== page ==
When those results came out about who got the PPP loans, we really felt like it was our opportunity to address an unmet need. We knew that business owners couldn’t take on any more debt. So we collaborated with the governor’s office, (Department of Economic and Community Development) Commissioner David Lehman and the private sector to launch that grant program.
We structured that grant program a little differently than other types of support that were being offered. It was not for general operating expenses. It was an opportunity to catalyze new thinking about one’s business, to get folks to think about pivoting their business so they could not only survive COVID, but thrive post-COVID. It wasn’t a band aid. It was an opportunity to take what we do – education, technical assistance, coaching, counseling and mentoring – and take it to another level by providing them with an incentive to transition how they run their business.
As a result of the Equity Match Grant Program, our clients have doubled compared with pre-pandemic numbers: Prior to the pandemic, we were seeing 800 to 1,000 women per year. We’re now seeing roughly 2,000 to 2,200 women per year. The Equity Match Grant has opened up our reach in a big way because people are interested in learning more about how they can access these funds.
Q: In 2020, the WBDC Child Care Business Support Program was launched when Lamont and Connecticut Office of Early Childhood Commissioner Beth Bye called on WBDC to distribute emergency grants and technical support to child care businesses to ensure that they could remain open, allowing parents – particularly front line workers – to return to work at the height of the pandemic. Additional emergency relief grants were distributed through a partnership with the Governor’s Workforce Council.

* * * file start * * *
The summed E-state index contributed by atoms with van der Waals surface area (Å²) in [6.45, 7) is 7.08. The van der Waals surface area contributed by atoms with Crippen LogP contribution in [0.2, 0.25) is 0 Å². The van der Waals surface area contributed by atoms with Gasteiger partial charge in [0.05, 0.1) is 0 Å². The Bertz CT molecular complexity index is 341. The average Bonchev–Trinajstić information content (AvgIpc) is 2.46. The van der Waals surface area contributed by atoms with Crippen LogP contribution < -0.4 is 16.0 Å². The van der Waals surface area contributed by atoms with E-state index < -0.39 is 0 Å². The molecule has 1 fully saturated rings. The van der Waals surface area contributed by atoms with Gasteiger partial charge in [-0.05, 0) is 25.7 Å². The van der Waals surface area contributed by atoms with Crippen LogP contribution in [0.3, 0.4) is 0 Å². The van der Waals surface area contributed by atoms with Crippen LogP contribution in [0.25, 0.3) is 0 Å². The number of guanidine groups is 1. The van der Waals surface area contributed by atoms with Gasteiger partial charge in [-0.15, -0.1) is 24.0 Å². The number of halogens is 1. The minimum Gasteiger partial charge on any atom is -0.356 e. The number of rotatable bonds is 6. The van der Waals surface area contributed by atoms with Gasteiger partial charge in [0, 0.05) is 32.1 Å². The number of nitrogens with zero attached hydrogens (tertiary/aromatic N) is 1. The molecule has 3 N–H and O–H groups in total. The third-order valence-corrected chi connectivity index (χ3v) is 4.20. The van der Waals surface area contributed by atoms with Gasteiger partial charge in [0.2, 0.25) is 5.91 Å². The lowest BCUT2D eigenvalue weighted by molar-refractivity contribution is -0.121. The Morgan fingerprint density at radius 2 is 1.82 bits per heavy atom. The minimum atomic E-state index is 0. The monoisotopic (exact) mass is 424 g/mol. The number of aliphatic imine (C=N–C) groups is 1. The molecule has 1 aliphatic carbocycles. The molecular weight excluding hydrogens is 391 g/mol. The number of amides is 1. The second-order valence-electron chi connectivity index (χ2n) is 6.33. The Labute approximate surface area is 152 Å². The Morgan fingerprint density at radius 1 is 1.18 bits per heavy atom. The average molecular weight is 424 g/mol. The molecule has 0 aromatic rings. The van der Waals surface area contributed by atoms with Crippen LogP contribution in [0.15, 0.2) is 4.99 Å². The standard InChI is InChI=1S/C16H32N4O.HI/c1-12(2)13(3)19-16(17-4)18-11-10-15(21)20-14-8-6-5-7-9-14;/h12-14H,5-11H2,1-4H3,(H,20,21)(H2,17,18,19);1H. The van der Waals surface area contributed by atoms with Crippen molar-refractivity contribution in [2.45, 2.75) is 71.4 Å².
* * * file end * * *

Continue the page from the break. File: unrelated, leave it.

Since its inception, the program has distributed 381 grants totaling $4.23 million. How would you describe the impact of these funds?
Pastore: These were emergency grants to make sure that child care providers could remain open, so first responders and families could get back to work. It also helped them purchase the equipment that they needed – and not just PPE – so they could take care of children in a safe environment.
As a result of that program, all but 1 percent of our child care slots pre-pandemic (statewide) have remained open. The average across other states is about 10 percent of those spots still have not opened.
Q: What are your goals for WBDC in 2023 and beyond?
Pastore: What has become abundantly clear to us is that there are some distressed communities and disadvantaged populations with whom we want to conduct more outreach.
Last month, we kind of had a grand re-opening of our New London office. We quadrupled the size of our office space in New London. We took over an old bank building from 1905, and we have about 3,000 square feet of space where we intend to create a mini co-working space for some of our clients who work from home but want to get out of their house now and need a place to go. And it will be a great opportunity for some networking.
And we’ve formed a partnership in Waterbury, with the mayor’s office and economic development office. We expect to be opening an office in Waterbury probably in the first quarter of 2023.
WBDC is poised to help women reach their personal economic goals through entrepreneurship and help them along that pathway. We intend to continue to be part of this recovery from the pandemic and also part of the great Connecticut comeback.